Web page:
5. Willie Cauley-Stein, Kentucky: Josh Richardson is Tennessee’s best player this season. A 6-foot-6 wing, he is averaging 15.7 points and 3.6 assists while shooting 36.5 percent from three. He also runs the point for the Vols from time-to-time. On Tuesday night, when Kentucky played at Tennessee, Cauley-Stein — Kentucky’s 7-foot-1 center — drew the assignment of covering Richardson, who finished 4-for-14 from the floor:

He also drew the assignment of covering Auburn’s K.T. Harrell. Cauley-Stein might be the best defensive center in the country. He might also be the best perimeter defender in the country. He can single-handily take any advantage an opposing team has when they run a screen-and-roll by his ability to switch out onto ball-handlers.

6. Delon Wright, Utah: The Utes fell at Oregon over the weekend, putting their Pac-12 title hopes in jeopardy, but that shouldn’t take any of the luster off of the season that Wright is having. We’ve discussed this before, but one of the things that makes Wright so efficient offensively despite the fact that he doesn’t make many threes is that he’s incredible at getting to the rim and finishing over bigger players. If you didn’t believe me, here’s some visual proof:

7. Kris Dunn, Providence: Dunn had 21 points, four boards, four assists and four steals in last week’s win over DePaul, a relatively mediocre win for the guy that should be in everyone’s college basketball FanDuel lineups whenever he is suiting up. But he also had six turnovers in that game, which is not all that surprising considering that he is averaging 4.2 turnovers on the season. Is that the reason that he doesn’t show up on more Player of the Year listings?

8. T.J. McConnell, Arizona: This isn’t necessarily going to be about T.J. McConnell, but I wanted to take the chance to highlight a brilliant coaching move from Sean Miller over the weekend. With Arizona locked in a tight game at home against UCLA, Miller noticed that the Bruins had switched to a 3-2 zone late in the second half. Kevon Looney, who was killing the Wildcats in the second half, was playing at the top of the zone. He also had four fouls, so Miller called for a set play — one he likely implemented that week while prepping for the game — where Stanley Johnson and Gabe York set in-screens on the two wings, leaving Looney to guard McConnell 1-on-1. McConnell goes by him and draws Looney’s fifth foul, getting the potential lottery pick out of the game:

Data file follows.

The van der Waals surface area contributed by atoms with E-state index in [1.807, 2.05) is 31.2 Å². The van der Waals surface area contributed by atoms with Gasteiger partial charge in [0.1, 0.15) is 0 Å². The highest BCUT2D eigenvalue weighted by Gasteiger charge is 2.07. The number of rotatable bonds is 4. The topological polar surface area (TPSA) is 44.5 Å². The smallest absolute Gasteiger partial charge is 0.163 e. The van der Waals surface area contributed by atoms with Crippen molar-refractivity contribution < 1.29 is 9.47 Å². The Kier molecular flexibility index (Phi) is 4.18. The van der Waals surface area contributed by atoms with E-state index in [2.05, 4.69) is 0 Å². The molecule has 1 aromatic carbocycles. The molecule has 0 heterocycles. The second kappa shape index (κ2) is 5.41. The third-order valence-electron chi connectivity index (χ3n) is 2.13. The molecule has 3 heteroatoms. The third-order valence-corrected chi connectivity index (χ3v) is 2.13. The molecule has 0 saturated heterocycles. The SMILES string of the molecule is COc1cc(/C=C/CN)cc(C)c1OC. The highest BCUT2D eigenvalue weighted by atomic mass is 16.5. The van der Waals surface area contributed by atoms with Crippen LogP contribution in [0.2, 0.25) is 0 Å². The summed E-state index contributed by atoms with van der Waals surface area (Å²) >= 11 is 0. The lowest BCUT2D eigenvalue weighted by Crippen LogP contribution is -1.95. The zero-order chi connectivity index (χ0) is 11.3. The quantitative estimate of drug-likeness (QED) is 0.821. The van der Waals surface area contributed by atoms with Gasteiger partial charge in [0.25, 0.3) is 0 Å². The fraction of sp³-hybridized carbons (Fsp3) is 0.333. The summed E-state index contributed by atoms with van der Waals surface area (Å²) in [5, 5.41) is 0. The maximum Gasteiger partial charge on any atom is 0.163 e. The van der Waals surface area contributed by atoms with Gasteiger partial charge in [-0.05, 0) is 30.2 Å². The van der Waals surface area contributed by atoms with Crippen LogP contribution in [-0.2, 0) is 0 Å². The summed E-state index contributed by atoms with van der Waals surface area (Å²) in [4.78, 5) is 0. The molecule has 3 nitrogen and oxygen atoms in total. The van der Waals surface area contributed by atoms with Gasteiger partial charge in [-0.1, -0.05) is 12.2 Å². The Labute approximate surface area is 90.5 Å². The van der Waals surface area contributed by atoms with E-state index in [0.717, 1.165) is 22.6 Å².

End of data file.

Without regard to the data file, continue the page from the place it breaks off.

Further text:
9. Seth Tuttle, Northern Iowa: As long as the Panthers and Wichita State can get past their midweek games, they’ll head into Saturday — the final game of the regular season — tied for first place in the Missouri Valley. On a Saturday with some unreal matchups, that might end up being the best of the day.

10. Kyle Wiltjer, Gonzaga: The only reason Justin Anderson isn’t listed here is because he’s dealing with that broken finger, but don’t let that take away from the season that Wiltjer has had. He’s 17.4 points and 5.8 boards he’s averaging while shooting 46.9 percent from three is impressive in and of itself, but when you look at his efficiency numbers is when it goes from good to great. Wiltjer’s offensive rating, according to KenPom, is 132.1, an insanely high number before you even consider the fact that he’s using 26.3 percent of Gonzaga’s possessions. Only one other player since 2004, when KenPom started keeping track of these numbers, has had an offensive rating above 130 while using at least 24 percent of his team’s possessions.

If Wiltjer wasn’t such a question mark on the defensive end, he’d be much higher on this list.

OTHERS THAT WERE CONSIDERED: Justin Anderson (Virginia), Ron Baker (Wichita State), Ryan Boatright (UConn), Rakeem Christmas (Syracuse), Kyle Collinsworth (BYU), Tyler Haws (BYU), Buddy Hield (Oklahoma), Stanley Johnson (Arizona), Jarell Martin (LSU), Jordan Mickey (LSU), Larry Nance Jr. (Wyoming), Georges Niang (Iowa State), Kevin Pangos (Gonzaga), Bobby Portis (Arkansas), Juwan Staten (West Virginia), Melo Trimble (Maryland), Seth Tuttle (Northern Iowa), Brad Waldow (St. Mary’s), Joseph Young (Oregon)